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J Am Heart Assoc. 2018 Dec 4;7(23):e009829. doi: 10.1161/JAHA.118.009829.

Associations of Smoke-Free Policies in Restaurants, Bars, and Workplaces With Blood Pressure Changes in the CARDIA Study.

Author information

1
1 Department of Preventive Medicine Northwestern University Feinberg School of Medicine Chicago IL.
2
2 Division of Epidemiology and Community Health University of Minnesota School of Public Health Minneapolis MN.
3
3 Department of Nutrition University of North Carolina Gillings School of Global Public Health Chapel Hill NC.

Abstract

Background Smoke-free legislation has been associated with reductions in secondhand smoke exposure and cardiovascular disease. However, it remains unknown whether smoke-free policies are associated with reductions in blood pressure ( BP ). Methods and Results Longitudinal data from 2606 nonsmoking adult participants of the CARDIA (Coronary Artery Risk Development in Young Adults) Study (1995-2011) were linked to state, county, and local-level 100% smoke-free policies in bars, restaurants, and/or nonhospitality workplaces based on participants' census tract of residence. Mixed-effects models estimated associations of policies with BP and hypertension trajectories over 15 years of follow-up. Fixed-effects regression estimated associations of smoke-free policies with within-person changes in systolic and diastolic BP and hypertension. Models were adjusted for sociodemographic, health-related, and policy/geographic covariates. Smoke-free policies were associated with between-person differences and within-person changes in systolic BP . Participants living in areas with smoke-free policies had lower systolic BP on average at the end of follow-up compared with those in areas without policies (adjusted predicted mean differences [in mm Hg]: restaurant: -1.14 [95% confidence interval: -2.15, -0.12]; bar: -1.52 [-2.48, -0.57]; workplace: -1.41 [-2.32, -0.50]). Smoke-free policies in restaurants and bars were associated with mean within-person reductions in systolic BP of -0.85 (-1.61, -0.09) and -1.08 (-1.82, -0.34), respectively. Only restaurant policies were associated with a significant within-person reduction in diastolic BP , of -0.58 (-1.15, -0.01). Conclusions While the magnitude of associations was small at the individual level, results suggest a potential mechanism through which reductions in secondhand smoke because of smoke-free policies may improve population-level cardiovascular health.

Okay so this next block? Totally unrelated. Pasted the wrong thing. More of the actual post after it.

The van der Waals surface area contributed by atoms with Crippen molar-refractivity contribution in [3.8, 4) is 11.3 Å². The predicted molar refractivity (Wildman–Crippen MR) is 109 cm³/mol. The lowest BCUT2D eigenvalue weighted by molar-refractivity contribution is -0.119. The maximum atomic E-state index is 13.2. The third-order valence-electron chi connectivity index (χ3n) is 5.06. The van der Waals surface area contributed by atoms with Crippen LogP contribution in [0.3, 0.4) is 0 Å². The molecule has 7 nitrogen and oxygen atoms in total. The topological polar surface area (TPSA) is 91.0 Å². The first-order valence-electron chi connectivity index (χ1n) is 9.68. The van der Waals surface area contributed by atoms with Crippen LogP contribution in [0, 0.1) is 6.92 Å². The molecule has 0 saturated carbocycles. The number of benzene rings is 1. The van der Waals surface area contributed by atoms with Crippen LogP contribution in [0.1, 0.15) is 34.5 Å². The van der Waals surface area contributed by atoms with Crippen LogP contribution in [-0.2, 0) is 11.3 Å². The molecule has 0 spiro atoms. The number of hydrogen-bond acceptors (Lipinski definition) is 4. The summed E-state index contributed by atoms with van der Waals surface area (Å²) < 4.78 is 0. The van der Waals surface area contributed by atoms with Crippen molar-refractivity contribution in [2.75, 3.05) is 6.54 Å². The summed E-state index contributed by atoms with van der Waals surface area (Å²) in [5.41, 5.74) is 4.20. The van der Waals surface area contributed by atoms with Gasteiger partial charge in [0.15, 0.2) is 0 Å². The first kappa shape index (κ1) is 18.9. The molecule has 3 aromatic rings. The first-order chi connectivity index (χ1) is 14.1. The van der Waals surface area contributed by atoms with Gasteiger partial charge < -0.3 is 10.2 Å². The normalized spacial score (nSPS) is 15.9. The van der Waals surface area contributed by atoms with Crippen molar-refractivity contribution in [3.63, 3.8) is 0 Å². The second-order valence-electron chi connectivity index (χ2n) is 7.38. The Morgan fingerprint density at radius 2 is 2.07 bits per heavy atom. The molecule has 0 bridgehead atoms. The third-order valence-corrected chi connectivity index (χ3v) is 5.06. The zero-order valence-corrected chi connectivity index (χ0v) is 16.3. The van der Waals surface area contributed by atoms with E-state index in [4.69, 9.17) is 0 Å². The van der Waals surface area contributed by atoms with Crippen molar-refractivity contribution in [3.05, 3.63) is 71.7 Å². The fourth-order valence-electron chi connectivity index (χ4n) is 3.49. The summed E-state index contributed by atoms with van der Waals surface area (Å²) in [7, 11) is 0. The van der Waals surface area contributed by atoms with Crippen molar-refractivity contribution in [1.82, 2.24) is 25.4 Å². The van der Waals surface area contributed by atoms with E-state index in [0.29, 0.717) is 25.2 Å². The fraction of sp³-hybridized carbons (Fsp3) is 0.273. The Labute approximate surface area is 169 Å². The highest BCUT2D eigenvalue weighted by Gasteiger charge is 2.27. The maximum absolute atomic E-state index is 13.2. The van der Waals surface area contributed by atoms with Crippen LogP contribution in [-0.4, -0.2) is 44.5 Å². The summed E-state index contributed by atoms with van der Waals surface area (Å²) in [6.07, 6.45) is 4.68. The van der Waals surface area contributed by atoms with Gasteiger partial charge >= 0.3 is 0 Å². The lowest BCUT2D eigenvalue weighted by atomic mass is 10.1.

KEYWORDS:

blood pressure; epidemiology; health policy; hypertension, tobacco control; smoking

PMID:
30571595
DOI:
10.1161/JAHA.118.009829
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